After serving eight years in prison, upon his release Chavis hit the ground running, His passion and devotion to civil rights is still strong and relevant. He continues the good fight for equal opportunity, social and economic justice. He continues to shed the light and expose injustices such as environmental racism wherein minority communities are targeted sites for hazardous waste facilities. He has remained active within several organizations to improve upon the many disparities plaguing minority communities. He has served as the Vice President of the National Council of Churches, Executive Director and CEO of the NAACP, CEO and founder of the National African American Leadership Summit, Chairman of the Prophetic Justice Unit of the NCC, Co-Chair of the Southern Organizing Committee for Economic/Social Jus-tice, President of the Angolan Foundation, Co-Founder of the National Black Independent Political Party, President of the Board of the Washington Office on Africa, Member of the Clinton/Gore Transition Team for the National Resources Center, Co-Founder of the UNC-Charlotte Black Student Union and many other organizations.
In 1995, National African American Leadership Summit appointed Dr. Chavis to serve as the National Director of the Million Man March Organizing Committee that conceived, de-signed, arranged and promoted the Million Man March. After working collaboratively with Russell Simmons during the Million Man March, they created the first national Hip Hop Summit and Hip-Hop Summit Action Network. In 2014, the National Newspaper Publishers Association elected Dr. Chavis to the office of President.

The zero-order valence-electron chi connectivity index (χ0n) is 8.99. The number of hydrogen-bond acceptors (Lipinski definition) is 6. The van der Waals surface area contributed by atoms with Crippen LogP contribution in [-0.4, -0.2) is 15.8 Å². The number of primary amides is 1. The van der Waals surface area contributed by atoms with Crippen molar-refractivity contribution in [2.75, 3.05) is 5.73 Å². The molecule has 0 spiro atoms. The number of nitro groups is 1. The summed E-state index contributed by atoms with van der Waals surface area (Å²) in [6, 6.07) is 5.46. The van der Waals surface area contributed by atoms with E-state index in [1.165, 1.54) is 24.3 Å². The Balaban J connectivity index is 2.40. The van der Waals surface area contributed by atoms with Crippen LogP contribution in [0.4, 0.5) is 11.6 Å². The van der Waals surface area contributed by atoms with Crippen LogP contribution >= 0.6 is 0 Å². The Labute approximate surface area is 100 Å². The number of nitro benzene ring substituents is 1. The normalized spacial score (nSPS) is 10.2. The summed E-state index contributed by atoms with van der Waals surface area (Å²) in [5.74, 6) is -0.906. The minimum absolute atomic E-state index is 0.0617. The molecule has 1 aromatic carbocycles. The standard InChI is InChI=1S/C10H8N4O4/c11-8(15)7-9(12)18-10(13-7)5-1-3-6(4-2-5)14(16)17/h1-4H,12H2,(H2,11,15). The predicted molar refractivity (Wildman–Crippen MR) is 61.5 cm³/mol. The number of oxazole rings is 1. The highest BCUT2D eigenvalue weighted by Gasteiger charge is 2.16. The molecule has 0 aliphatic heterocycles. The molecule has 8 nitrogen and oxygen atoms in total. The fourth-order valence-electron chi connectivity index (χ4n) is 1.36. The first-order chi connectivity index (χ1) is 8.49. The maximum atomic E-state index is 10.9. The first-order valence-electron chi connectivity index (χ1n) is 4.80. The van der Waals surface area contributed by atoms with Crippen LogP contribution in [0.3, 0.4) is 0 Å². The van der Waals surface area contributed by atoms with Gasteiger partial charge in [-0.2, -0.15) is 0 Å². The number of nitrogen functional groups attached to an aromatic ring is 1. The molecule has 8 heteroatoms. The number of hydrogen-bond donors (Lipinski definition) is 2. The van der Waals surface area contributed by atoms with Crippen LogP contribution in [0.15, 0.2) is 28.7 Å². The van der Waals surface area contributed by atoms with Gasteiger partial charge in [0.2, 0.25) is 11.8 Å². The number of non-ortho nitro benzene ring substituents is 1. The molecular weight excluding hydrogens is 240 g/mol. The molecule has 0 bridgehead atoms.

“The Black Press in America is 189 years old and the Westside Gazette newspaper un-der the outstanding leadership of Bobby R. Henry, Sr. represents the best of the prophetic traditions of the Black Press being the clarion steadfast voice advocating for the improvement of the quality of life of Black America. Thus the White Hat Gala rises to the occasion with elegance, grace and faith as awards are given to those who have made a positive difference in Broward County and across the state and nation,” Dr. Chavis commented.
There is an air of exuberance permeating the community in anticipation of the keynote address by Dr. Chavis at the “White Hat Awards Gala” on Sunday, Aug. 7, 2016. His reputation as a prolific speaker and activist is a much anticipated and highlighted community event culminating on the same weekend as the renaming of the John U. Lloyd State Park which was formerly a segregated beach for Blacks only. After over 65 years, the beach will be renamed in honor of Dr. Von D. Mizell and Eula Johnson, local Black pioneers, who like Dr. Chavis were also civil rights advocates. During these tumultuous times, when racism and hatred seem to have escalated unashamedly across America, a tried and true voice of hope, love and power is in high demand.
Dr. Chavis stated with serious, but hopeful resolve, “We are living in trying times. We are witnessing the resurgence of social and racial segregation. We live with the reality of economic inequality. But this is the day that the Lord hath made. We all are called to celebrate. We all are called to stand up and speak out for that which is right in the sight and presence of God. We all are called to unify and to work together to transform our community and world. We are all called to sup-port and fight to overcome Sickle Cell and all the health diseases. We are very grateful for what the White Hat Gala symbolizes for the uplift of all humanity.”